Take a few moments to try this simple experiment:
Close your eyes for a minute or so and just listen to whatever sounds are going on around you. Be "a rock with ears," hearing sounds the way a video camera would, without any preference for one sound over another or story about what the sounds mean or where they come from.
If you become aware of any internal chatter, just do your best to refocus on the sounds outside your head instead...
How was that? Does the world seem a bit different than it did a few moments ago? Do you feel more peaceful or relaxed?
One of the things that most people are striving for in one way or another is a quiet mind. Books, audios, and courses abound promising to teach techniques for achieving inner peace, reduced stress, less worry, and peace of mind. Yet, curiously, many of these programs seem to add to the number of shoulds, ought tos, musts, and have tos that fill our already-noisy brains.
The distinction I have found most useful in relation to all of these ideas came from the theosopher Syd Banks, who pointed out that there is a profound difference between the act of "meditating" and the state of "meditation."
Meditating is an activity that at its best guides people into a state of meditation -- the inner stillness I am referring to as "a quiet mind." However, if you've ever struggled to maintain a meditation practice (or as I've done, made yourself laugh at the irony of getting mad at the people who are "disturbing your meditation"), you probably know that it's all too easy to get caught up in the activity at the cost of the state.
My favorite illustration of this distinction came from a friend who was speaking at a major corporation about research that showed most people experienced their greatest moments of quiet insight in the shower. After the talk, which was extremely well-received, one of the heads of the company came up to them and asked: "How long should I get my people to shower each day?"
Chances are that some of the most profound experiences of stillness, inner quiet, and peace of mind you have experienced in your life occurred far away from the meditation pillow. Walking in nature, sipping a cappuccino, looking out over the ocean, and communing with a cat have all been known to induce a quiet mind, yet the simple secret behind all these activities is this:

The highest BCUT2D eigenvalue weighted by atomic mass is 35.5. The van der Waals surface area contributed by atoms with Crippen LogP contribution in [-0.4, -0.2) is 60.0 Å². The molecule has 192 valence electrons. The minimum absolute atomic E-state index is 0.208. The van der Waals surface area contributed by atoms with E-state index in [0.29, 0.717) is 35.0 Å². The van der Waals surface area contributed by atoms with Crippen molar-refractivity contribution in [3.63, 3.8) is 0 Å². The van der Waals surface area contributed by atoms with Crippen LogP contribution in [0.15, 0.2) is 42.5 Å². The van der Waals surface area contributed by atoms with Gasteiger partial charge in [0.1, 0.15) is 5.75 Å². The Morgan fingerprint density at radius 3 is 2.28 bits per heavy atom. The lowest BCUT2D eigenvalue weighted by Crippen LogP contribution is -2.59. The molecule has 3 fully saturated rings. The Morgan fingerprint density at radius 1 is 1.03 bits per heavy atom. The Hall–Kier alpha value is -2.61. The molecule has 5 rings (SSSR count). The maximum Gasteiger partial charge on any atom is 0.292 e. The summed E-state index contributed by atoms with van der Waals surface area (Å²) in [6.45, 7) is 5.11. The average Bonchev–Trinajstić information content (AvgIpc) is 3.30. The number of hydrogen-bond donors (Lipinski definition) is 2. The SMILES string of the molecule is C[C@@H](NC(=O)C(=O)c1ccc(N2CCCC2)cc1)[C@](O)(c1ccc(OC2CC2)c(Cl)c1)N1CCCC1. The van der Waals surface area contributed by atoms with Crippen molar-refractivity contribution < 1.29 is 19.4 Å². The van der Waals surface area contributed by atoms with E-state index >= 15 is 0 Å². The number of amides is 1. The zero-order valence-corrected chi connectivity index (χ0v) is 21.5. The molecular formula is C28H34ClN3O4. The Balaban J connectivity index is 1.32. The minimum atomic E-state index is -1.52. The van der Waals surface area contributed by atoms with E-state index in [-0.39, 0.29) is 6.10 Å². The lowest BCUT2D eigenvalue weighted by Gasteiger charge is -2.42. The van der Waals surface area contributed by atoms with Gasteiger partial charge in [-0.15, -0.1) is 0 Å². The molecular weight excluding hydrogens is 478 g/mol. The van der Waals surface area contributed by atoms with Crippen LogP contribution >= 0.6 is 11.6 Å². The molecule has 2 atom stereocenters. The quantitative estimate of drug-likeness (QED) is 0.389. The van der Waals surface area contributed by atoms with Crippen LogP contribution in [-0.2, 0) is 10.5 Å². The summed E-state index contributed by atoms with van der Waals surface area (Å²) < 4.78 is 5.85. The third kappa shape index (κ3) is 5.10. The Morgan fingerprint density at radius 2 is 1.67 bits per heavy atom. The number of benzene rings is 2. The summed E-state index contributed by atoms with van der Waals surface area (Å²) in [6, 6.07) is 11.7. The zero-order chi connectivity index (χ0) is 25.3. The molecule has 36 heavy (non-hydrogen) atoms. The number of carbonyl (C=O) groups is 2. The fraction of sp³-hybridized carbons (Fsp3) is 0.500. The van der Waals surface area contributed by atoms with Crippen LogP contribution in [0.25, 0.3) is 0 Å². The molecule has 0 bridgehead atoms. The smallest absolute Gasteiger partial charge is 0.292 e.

The nature of your mind is quiet; the nature of your being is well.
So the fastest way to a quiet mind is not a particular practice, whether spiritual or secular; it is simply to realize the nature of mind itself.
Of course, if your mind is spinning away at a million miles an hour right now, trying to sort out the world, your life, and everyone in it, that's probably not so much a comforting insight as an annoying one.
"Oh, I see, all I have to do is realize the nature of mind? Why didn't anyone just say so? I could've saved myself years of practice, not to mention thousands of dollars on books, medication, and courses..."
But stick with me a few moments longer. If the nature of your mind is quiet, then there's nothing you need to do in order to "quiet" it. Just let it be, and it will return to quiet all by itself. That's different from trying to "stop thinking" or even "watching your thoughts." It's simply allowing enough space in your life (and in your head) for the "thought dust" to settle, and then resting in the peace that naturally arises into that space.
Can meditation, exercise, walks in nature, long showers, and communing with cats help? Sometimes. But if you notice that you're spending more time trying to do self-care than time feeling cared for in yourself, why not just take a few moments out right now to enjoy the experience of being alive?
Worst case, you'll feel a little bit better and enjoy yourself a little bit more; best case, you'll drop straight into the natural quiet of your mind and drink deeply from the well of your being.
With all my love,
For more by Michael Neill, click here.
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This story appears in Issue 39 of our weekly iPad magazine, Huffington, in the iTunes App store, available Friday, March 8.
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